Monday, November 05, 2012

Odd Socks, Movember and Man-Flu

Never mind odd socks, I know a chap who turned up for work in odd shoes! But what is it with odd socks? Where do they all go? Is there an odd sock mountain somewhere to compensate for all the leftover odd socks that get sent to landfill? I don’t know, and I don’t often do this, but here is one of those odd PR emails that catch my attention. It’s advertising I know but it’s also got a catch and I like the logo which is current as it is Movember; and they are working on the world's largest survey to find out what happens to missing socks - something that the science community has so far failed to do. Mind you they can't predict volcano eruptions, earthquakes or tsunamis either so what do they know?

The Shocking Truth Of The Psychological Effects Of Socks

You may not know it, but the colour of your socks leaves a lasting effect on everybody you meet. At work, in public, in relationships - the crucial first impression left by an ill-advised sock purchase could affect your everyday life.

Socked has conducted new research that explains just what your socks say about you, and concludes that a considered choice of sock will put you streets ahead of the crowd.

Mark Hall, Gentleman Creation Officer at socked said: "Colours are used to help create your persona, your desired image; and wearing a particular colour of socks will influence the way others relate to you. Pick the right colour, and you're already winning. Pick the wrong colour, and you could just come across in the wrong way. Our research shows that the only colour a gentleman should wear on his feet is black. Don't take chances with the wrong coloured socks."

What do your socks say about you?

Black Worn by: Gentlemen. Well-dressed villains

The classic black speaks authority, power, sophistication and mystery. Stylish and timeless, black socks remain the first and only choice for the gentleman around town.

White Worn by: Eighties throwbacks. Commercial radio DJs
While usually portrays innocence and purity, in a sock it is a mortal sin, especially when worn with open-toed sandals. White socks are also the tell-tale sign of the gym-goer too lazy to get changed after a work-out. Avoid white-sockers - they are up to no good.

Grey Worn by: Bankers. Vicars
Neither black nor white, neither here nor there, grey socks portray a dull life built on compromise, boredom and poor laundry skills. You may put your trust a man in grey socks, but could live to regret it.

Red Worn by: Would-be Casanovas. Politicians
Confrontational, emotionally intense, and quick to anger. Red cars are the most popular choice of stolen car, red socks are not.

Yellow Worn by: Attention-seekers. The office joker
When he's not wearing his Homer Simpson socks, the joker thinks yellow socks are cool. The most difficult colour for the eye to take in, people in yellow socks get inadvertently kicked in the shins more than any social group.

Brown Worn by: Gardeners. Librarians (male and female)
Good, solid and reliable people, brown betrays a serious down-to-earth personality that is quite happy to sit in the background like a wallflower. There is probably a brown-socker within ten feet of you now, and you haven't noticed.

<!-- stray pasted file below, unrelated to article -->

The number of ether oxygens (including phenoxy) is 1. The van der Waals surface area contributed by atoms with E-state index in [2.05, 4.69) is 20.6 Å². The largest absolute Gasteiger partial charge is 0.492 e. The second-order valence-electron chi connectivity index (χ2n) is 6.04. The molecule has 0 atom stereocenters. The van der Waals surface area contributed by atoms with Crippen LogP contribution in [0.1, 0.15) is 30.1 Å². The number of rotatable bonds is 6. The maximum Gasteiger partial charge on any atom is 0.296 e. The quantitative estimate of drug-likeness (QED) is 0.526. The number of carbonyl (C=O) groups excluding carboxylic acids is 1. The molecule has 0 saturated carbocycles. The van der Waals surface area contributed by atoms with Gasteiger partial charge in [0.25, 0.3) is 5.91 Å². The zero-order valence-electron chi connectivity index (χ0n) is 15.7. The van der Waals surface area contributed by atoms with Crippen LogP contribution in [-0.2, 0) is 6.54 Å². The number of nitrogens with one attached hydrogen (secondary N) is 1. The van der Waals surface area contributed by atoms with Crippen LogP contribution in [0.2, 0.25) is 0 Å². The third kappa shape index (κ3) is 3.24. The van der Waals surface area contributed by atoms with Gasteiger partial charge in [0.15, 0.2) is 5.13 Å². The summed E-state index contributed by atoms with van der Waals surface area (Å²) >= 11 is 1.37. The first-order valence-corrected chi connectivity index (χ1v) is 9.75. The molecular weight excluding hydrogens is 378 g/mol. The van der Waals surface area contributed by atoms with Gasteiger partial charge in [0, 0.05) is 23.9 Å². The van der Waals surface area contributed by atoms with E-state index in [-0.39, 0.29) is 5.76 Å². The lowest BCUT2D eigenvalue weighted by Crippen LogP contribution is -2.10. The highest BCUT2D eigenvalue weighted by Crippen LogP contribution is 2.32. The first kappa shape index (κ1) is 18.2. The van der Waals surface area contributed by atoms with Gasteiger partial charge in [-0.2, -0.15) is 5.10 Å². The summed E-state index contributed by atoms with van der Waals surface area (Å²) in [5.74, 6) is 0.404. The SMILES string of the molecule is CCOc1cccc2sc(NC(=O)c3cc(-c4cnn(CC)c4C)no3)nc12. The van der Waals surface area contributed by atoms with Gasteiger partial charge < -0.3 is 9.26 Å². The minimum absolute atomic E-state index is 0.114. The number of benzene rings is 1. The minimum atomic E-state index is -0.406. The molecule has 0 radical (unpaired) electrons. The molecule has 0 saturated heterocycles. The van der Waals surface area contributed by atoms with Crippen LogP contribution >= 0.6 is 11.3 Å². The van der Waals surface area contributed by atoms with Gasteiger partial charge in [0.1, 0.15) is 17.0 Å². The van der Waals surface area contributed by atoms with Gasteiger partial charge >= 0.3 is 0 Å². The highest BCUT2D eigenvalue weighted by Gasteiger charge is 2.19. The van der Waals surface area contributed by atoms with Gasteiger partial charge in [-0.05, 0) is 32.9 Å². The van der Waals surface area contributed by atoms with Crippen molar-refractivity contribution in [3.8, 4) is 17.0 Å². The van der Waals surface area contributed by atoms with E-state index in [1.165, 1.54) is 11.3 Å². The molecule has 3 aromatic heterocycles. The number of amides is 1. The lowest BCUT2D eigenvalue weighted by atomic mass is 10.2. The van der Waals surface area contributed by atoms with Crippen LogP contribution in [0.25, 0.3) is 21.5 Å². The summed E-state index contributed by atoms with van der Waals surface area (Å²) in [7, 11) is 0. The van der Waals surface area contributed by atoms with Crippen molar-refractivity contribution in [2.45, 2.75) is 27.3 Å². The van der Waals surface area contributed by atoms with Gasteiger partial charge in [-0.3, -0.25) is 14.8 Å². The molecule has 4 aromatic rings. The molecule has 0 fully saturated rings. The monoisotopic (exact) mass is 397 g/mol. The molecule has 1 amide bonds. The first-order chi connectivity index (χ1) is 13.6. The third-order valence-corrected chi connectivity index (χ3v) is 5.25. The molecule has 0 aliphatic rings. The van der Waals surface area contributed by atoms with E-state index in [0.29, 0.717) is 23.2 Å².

Blue Worn by: Traffic wardens. Doctors
Blue projects an image of success and security. High street store signs are often blue, as this tells the consumer they are a dynamic, growing brand. You can certainly trust a blue sock wearer with your life, but with the nagging doubt that they don't quite have the confidence to wear black.

Gold Worn by: Lottery winners. Premier League footballers
Gold signifies success, achievement and extravagant triumph, yet is entirely impractical in everyday footwear. A sign of conspicuous consumption, no true gentleman – whatever his wealth – would flaunt his bank balance with so little class.

Day-Glo Worn by: Cyclists, Nobody over the age of eleven
'See and be seen' we say, and we are all for cyclists wearing fluorescent colours as part of their everyday bike kit, providing they change into something less eye-catching the moment they reach their destination.

Odd socks Worn by: People who dress in the dark. Derelicts, curs and ruffians
The odd sock wearer is an emotionally unstable, attention-seeking wastrel. The only cure for odd socks is to burn the lot and start from scratch.

Socked, launched in August 2012, is a UK company based in Leeds that aims to rid the world of odd socks and to make the world a better place but has a blind spot for the colour Green, especially in socks.

Socked has also conducted research into a cure for man flu - if one has survived man flu, then they are able to download a free man flu survivor certificate.

Note: Barkingside 21 does not endorse the above company nor accept any responsibility for the quality of their merchandise.... but if you're stuck for that Christmas gift and give them a try, do let us know.

5 comments:

  1. "A man is about thirty-eight before he stockpiles enough socks to guarantee a matching pair" (Merrily Harpur 1948).

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  2. Odd coincidence, your comment about socks and predicting volcanic eruptions:

    True story - the son of an old friend was (and is)an extremely clever chap academically, from his mid-teens always deliberately wore odd socks and is now a world-renowned geologist and earthquake specialist!

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    Replies
    1. Our chairman was spotted wearing odd socks at a recent B21 coffee morning ...

      So, does that make him a derelict, a cur or a ruffian?

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    2. You are hereby authorised to arrange a secret ballot at the next coffee morning ... we should be told!

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